It might be over before long.

Joe Biden’s big wins Tuesday night had key party figures declaring the Democratic primary race a TKO as he blew away Sen. Bernie Sanders in Michigan and several other states.

The results may resonate beyond the primary.

Michigan, a key swing state, showed the route Biden will have to take to win Pennsylvania against President Donald Trump. More broadly, the contest crystallized the picture of the new coalition fueling Democrats, suggested that Sanders’ “political revolution” was overestimated, and decreased the chances Pennsylvania will play a major role in the primary.

Here’s what we learned from the latest round of voting:

A playbook for Pennsylvania

Michigan is in many ways a good parallel to Pennsylvania.

The states are similar economically and demographically, with a mix of manufacturing, agricultural, and white-collar jobs. They each blend urban, suburban, and rural areas. They are both older and whiter than the country as a whole (which proved crucial in Trump’s 2016 victories), but also have large and politically influential African American populations — though relatively small shares of Latinos.

Both were part of the Democratic “blue wall” that, along with Wisconsin, cracked in 2016, supporting Trump and sealing his election.

So Pennsylvania Democrats looking for signs of hope against Trump got some Tuesday when they saw Biden far outpacing Hillary Clinton’s performance with nearly every key segment in Michigan.

African Americans came out strong in cities Detroit and Flint, after sagging in 2016. The suburban voters who have turned red areas blue outside Detroit, much like in suburban Philadelphia, swarmed to the polls. Biden also routed Sanders in rural areas that broke away from Democrats in 2016 and that Sanders won in the primary that year.

Democratic presidential candidate former Vice President Joe Biden speaks during a campaign rally at Renaissance High School in Detroit Monday.
Paul Sancya / AP
Democratic presidential candidate former Vice President Joe Biden speaks during a campaign rally at Renaissance High School in Detroit Monday.

His strong showing in those small cities and rural regions suggests Biden may be able to not just energize the Democratic faithful but also win back some of those ancestral Democrats who (for a wide variety of reasons, certainly including sexism) found Clinton unacceptable in 2016, tilting Pennsylvania, Michigan, and Wisconsin to Trump.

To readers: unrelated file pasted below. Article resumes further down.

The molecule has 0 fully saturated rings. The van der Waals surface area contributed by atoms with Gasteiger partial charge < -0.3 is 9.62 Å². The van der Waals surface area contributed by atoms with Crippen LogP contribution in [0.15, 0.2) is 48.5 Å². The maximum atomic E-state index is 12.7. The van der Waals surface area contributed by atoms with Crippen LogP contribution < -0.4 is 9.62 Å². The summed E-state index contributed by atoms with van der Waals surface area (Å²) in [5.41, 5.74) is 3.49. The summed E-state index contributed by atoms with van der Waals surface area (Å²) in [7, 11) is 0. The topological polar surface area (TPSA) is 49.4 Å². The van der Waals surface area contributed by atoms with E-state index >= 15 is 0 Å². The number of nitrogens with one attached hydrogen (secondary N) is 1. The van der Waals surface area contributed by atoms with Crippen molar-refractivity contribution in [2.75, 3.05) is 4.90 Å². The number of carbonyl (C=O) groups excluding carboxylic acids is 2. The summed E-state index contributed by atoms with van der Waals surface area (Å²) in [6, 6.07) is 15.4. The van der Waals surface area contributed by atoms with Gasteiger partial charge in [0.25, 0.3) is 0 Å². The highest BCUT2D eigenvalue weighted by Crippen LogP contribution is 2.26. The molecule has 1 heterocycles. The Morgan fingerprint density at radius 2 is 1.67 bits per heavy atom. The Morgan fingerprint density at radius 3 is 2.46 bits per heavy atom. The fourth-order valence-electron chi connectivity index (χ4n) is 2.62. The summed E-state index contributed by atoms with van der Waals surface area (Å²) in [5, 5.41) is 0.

“He’s much better positioned to win Michigan than Clinton was, and it was such a close call in our state in 2016 that it won’t take a huge shift,” said Jonathan Hanson, a University of Michigan political science lecturer.

A similar logic could apply to Pennsylvania, also decided by less than 1 percentage point.

It helped that Biden had history in Michigan: His role in rescuing the auto industry during the financial crisis still resonates with voters. He also has deep ties to Pennsylvania, where he was born and long seen as "the third senator.”

Of course, it’s one thing for Biden to win those rural voters against Sanders. It’s another to do it against Trump.

Sanders overestimated his revolution

One of Sanders’ central arguments was that he could create a grassroots movement of young voters who would expand the electorate. It hasn’t happened.

Not in Michigan, and really not anywhere during the primary.

Even though Sanders held a 10,000-person rally on the University of Michigan campus in Ann Arbor on Sunday, he lost the county, Washtenaw, a stark turnaround from when he won it by 12 percentage points against Clinton.

In fact, in states where turnout has surged, such as Virginia and Michigan, it’s been Biden romping — another sign of the potency of those suburban and African American voters who see Trump as an existential threat. Young voters, historically unreliable, seem to remain that way. Only 16% of Michigan voters were aged 18 to 29, according to the Washington Post’s exit polling.